Still, MSCI's All-Country World Index, a gauge of 47 markets, fell 0.2 per cent and the main emerging equity index fell 0.5 per cent, bearing the brunt of global trade fears.

US President Donald Trump said at the weekend there was no need to keep Canada in the North American Free Trade Agreement and warned congress not to meddle with the trade talks.

Worries about US tensions with China were also kept alive by a report last week that Trump had told aides he was ready to impose tariffs on an additional $US200 billion worth of imports from China as soon as a public comment period on the plan ends on Thursday.

That would be a major escalation given the US has already applied tariffs on $US50 billion of exports from China.

The dollar hovered near one-week highs against a basket of currencies, lifted by the trade worries.

Global trade concerns supported the US dollar, with dollar index nearing its highest level since August 27. It has gained nearly 7 per cent since mid-April when trade tensions first arose.

Major economic US data due this week, such as a manufacturing survey on Tuesday and an employment report on Friday, is expected to show solid conditions.

Elsewhere, oil prices steadied on Monday, weighed down by rising supply from OPEC and the US but supported by concerns that falling Iranian output will tighten markets once US sanctions bite from November.

Brent crude oil was up 23 cents at $US77.87 a barrel. US crude CLc1 was unchanged at $US69.80.

 

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Lex Hall is content editor, Morningstar Australia

© 2018 Morningstar, Inc. All rights reserved. Neither Morningstar, its affiliates, nor the content providers guarantee the data or content contained herein to be accurate, complete or timely nor will they have any liability for its use or distribution. This information is to be used for personal, non-commercial purposes only. No reproduction is permitted without the prior written consent of Morningstar. Any general advice or 'class service' have been prepared by Morningstar Australasia Pty Ltd (ABN: 95 090 665 544, AFSL: 240892), or its Authorised Representatives, and/or Morningstar Research Ltd, subsidiaries of Morningstar, Inc, without reference to your objectives, financial situation or needs. Please refer to our Financial Services Guide (FSG) for more information at www.morningstar.com.au/s/fsg.pdf. Our publications, ratings and products should be viewed as an additional investment resource, not as your sole source of information. Past performance does not necessarily indicate a financial product's future performance. To obtain advice tailored to your situation, contact a licensed financial adviser. Some material is copyright and published under licence from ASX Operations Pty Ltd ACN 004 523 782 ("ASXO"). The article is current as at date of publication.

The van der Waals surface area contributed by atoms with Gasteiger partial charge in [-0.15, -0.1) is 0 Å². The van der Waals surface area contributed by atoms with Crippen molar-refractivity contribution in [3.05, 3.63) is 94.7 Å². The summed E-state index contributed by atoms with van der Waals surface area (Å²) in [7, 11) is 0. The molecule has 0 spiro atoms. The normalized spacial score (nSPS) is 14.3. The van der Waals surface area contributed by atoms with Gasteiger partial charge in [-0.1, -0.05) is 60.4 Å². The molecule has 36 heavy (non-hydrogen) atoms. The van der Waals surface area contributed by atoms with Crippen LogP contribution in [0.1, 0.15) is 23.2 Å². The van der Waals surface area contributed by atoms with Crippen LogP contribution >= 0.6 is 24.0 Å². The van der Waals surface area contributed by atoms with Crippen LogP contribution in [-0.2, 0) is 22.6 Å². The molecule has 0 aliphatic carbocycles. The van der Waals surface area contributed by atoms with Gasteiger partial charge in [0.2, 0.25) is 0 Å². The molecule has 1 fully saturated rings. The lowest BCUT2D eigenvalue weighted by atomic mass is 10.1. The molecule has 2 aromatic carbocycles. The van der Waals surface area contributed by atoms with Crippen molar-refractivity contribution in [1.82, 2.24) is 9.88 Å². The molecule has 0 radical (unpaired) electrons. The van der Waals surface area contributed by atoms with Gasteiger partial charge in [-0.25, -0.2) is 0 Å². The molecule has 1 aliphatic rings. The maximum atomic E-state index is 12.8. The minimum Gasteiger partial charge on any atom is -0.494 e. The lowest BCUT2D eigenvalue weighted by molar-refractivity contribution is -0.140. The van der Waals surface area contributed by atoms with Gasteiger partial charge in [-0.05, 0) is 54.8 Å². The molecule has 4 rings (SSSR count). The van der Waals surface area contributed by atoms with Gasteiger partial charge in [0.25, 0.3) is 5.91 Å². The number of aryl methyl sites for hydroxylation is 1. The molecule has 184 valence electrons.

is content editor for Morningstar Australia

© 2020 Morningstar, Inc. All rights reserved. Neither Morningstar, its affiliates, nor the content providers guarantee the data or content contained herein to be accurate, complete or timely nor will they have any liability for its use or distribution. This information is to be used for personal, non-commercial purposes only. No reproduction is permitted without the prior written consent of Morningstar. Any general advice or 'class service' have been prepared by Morningstar Australasia Pty Ltd (ABN: 95 090 665 544, AFSL: 240892), or its Authorised Representatives, and/or Morningstar Research Ltd, subsidiaries of Morningstar, Inc, without reference to your objectives, financial situation or needs. Please refer to our Financial Services Guide (FSG) for more information at www.morningstar.com.au/s/fsg.pdf. Our publications, ratings and products should be viewed as an additional investment resource, not as your sole source of information. Past performance does not necessarily indicate a financial product's future performance. To obtain advice tailored to your situation, contact a licensed financial adviser. Some material is copyright and published under licence from ASX Operations Pty Ltd ACN 004 523 782. The article is current as at date of publication.